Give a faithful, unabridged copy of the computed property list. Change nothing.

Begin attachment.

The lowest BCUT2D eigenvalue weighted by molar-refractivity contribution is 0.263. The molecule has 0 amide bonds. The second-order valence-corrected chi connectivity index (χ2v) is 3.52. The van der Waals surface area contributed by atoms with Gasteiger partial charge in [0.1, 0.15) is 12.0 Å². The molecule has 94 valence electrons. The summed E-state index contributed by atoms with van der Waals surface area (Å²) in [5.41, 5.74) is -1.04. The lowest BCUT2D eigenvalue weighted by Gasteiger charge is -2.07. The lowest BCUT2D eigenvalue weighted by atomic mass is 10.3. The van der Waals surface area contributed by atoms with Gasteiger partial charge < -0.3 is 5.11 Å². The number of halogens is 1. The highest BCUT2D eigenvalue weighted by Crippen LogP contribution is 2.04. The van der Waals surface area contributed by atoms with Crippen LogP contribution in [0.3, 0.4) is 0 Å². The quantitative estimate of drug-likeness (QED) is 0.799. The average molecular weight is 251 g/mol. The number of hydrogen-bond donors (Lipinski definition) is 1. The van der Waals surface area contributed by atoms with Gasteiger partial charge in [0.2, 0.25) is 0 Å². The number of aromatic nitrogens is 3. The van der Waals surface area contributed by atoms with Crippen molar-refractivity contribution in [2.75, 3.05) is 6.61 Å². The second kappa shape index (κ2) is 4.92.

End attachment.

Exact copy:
The lowest BCUT2D eigenvalue weighted by molar-refractivity contribution is 0.263. The molecule has 0 amide bonds. The second-order valence-corrected chi connectivity index (χ2v) is 3.52. The van der Waals surface area contributed by atoms with Gasteiger partial charge in [0.1, 0.15) is 12.0 Å². The molecule has 94 valence electrons. The summed E-state index contributed by atoms with van der Waals surface area (Å²) in [5.41, 5.74) is -1.04. The lowest BCUT2D eigenvalue weighted by Gasteiger charge is -2.07. The lowest BCUT2D eigenvalue weighted by atomic mass is 10.3. The van der Waals surface area contributed by atoms with Gasteiger partial charge < -0.3 is 5.11 Å². The number of halogens is 1. The highest BCUT2D eigenvalue weighted by Crippen LogP contribution is 2.04. The van der Waals surface area contributed by atoms with Crippen LogP contribution in [0.3, 0.4) is 0 Å². The quantitative estimate of drug-likeness (QED) is 0.799. The average molecular weight is 251 g/mol. The number of hydrogen-bond donors (Lipinski definition) is 1. The van der Waals surface area contributed by atoms with Gasteiger partial charge in [0.2, 0.25) is 0 Å². The number of aromatic nitrogens is 3. The van der Waals surface area contributed by atoms with Crippen molar-refractivity contribution in [2.75, 3.05) is 6.61 Å². The second kappa shape index (κ2) is 4.92.